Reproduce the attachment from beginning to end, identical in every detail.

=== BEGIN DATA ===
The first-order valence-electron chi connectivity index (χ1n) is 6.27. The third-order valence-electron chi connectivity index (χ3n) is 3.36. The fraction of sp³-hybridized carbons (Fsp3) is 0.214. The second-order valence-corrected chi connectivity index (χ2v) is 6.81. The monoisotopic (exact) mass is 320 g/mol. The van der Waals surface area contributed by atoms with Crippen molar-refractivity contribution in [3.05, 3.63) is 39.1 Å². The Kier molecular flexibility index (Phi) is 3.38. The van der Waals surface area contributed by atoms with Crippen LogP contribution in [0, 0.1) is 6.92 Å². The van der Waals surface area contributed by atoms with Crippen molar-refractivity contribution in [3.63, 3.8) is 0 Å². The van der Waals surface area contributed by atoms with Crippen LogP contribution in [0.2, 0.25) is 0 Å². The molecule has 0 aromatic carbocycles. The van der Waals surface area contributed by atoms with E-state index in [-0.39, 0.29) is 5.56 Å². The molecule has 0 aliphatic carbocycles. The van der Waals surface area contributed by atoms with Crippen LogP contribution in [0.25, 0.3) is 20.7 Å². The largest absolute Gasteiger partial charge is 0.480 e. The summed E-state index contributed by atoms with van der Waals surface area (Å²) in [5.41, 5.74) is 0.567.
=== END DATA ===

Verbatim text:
The first-order valence-electron chi connectivity index (χ1n) is 6.27. The third-order valence-electron chi connectivity index (χ3n) is 3.36. The fraction of sp³-hybridized carbons (Fsp3) is 0.214. The second-order valence-corrected chi connectivity index (χ2v) is 6.81. The monoisotopic (exact) mass is 320 g/mol. The van der Waals surface area contributed by atoms with Crippen molar-refractivity contribution in [3.05, 3.63) is 39.1 Å². The Kier molecular flexibility index (Phi) is 3.38. The van der Waals surface area contributed by atoms with Crippen LogP contribution in [0, 0.1) is 6.92 Å². The van der Waals surface area contributed by atoms with Crippen molar-refractivity contribution in [3.63, 3.8) is 0 Å². The van der Waals surface area contributed by atoms with Crippen LogP contribution in [0.2, 0.25) is 0 Å². The molecule has 0 aromatic carbocycles. The van der Waals surface area contributed by atoms with E-state index in [-0.39, 0.29) is 5.56 Å². The molecule has 0 aliphatic carbocycles. The van der Waals surface area contributed by atoms with Crippen LogP contribution in [0.25, 0.3) is 20.7 Å². The largest absolute Gasteiger partial charge is 0.480 e. The summed E-state index contributed by atoms with van der Waals surface area (Å²) in [5.41, 5.74) is 0.567.